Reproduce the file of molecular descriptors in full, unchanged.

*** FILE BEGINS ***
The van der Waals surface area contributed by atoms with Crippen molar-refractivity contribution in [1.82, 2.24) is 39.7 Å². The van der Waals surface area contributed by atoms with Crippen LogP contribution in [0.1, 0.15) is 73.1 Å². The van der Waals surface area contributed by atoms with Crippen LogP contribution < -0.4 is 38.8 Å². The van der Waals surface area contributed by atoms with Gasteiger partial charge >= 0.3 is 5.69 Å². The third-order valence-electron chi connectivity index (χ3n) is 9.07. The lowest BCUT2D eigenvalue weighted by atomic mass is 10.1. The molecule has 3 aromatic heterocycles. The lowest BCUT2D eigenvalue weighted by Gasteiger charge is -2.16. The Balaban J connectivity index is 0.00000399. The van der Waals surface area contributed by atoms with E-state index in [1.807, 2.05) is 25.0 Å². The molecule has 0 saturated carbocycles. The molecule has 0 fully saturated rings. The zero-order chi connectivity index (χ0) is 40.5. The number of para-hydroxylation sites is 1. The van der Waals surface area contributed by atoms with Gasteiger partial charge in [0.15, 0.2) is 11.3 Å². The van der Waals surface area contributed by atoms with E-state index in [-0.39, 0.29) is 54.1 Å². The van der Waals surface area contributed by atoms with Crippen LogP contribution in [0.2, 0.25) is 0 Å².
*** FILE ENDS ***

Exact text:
The van der Waals surface area contributed by atoms with Crippen molar-refractivity contribution in [1.82, 2.24) is 39.7 Å². The van der Waals surface area contributed by atoms with Crippen LogP contribution in [0.1, 0.15) is 73.1 Å². The van der Waals surface area contributed by atoms with Crippen LogP contribution < -0.4 is 38.8 Å². The van der Waals surface area contributed by atoms with Gasteiger partial charge >= 0.3 is 5.69 Å². The third-order valence-electron chi connectivity index (χ3n) is 9.07. The lowest BCUT2D eigenvalue weighted by atomic mass is 10.1. The molecule has 3 aromatic heterocycles. The lowest BCUT2D eigenvalue weighted by Gasteiger charge is -2.16. The Balaban J connectivity index is 0.00000399. The van der Waals surface area contributed by atoms with E-state index in [1.807, 2.05) is 25.0 Å². The molecule has 0 saturated carbocycles. The molecule has 0 fully saturated rings. The zero-order chi connectivity index (χ0) is 40.5. The number of para-hydroxylation sites is 1. The van der Waals surface area contributed by atoms with Gasteiger partial charge in [0.15, 0.2) is 11.3 Å². The van der Waals surface area contributed by atoms with E-state index in [-0.39, 0.29) is 54.1 Å². The van der Waals surface area contributed by atoms with Crippen LogP contribution in [0.2, 0.25) is 0 Å².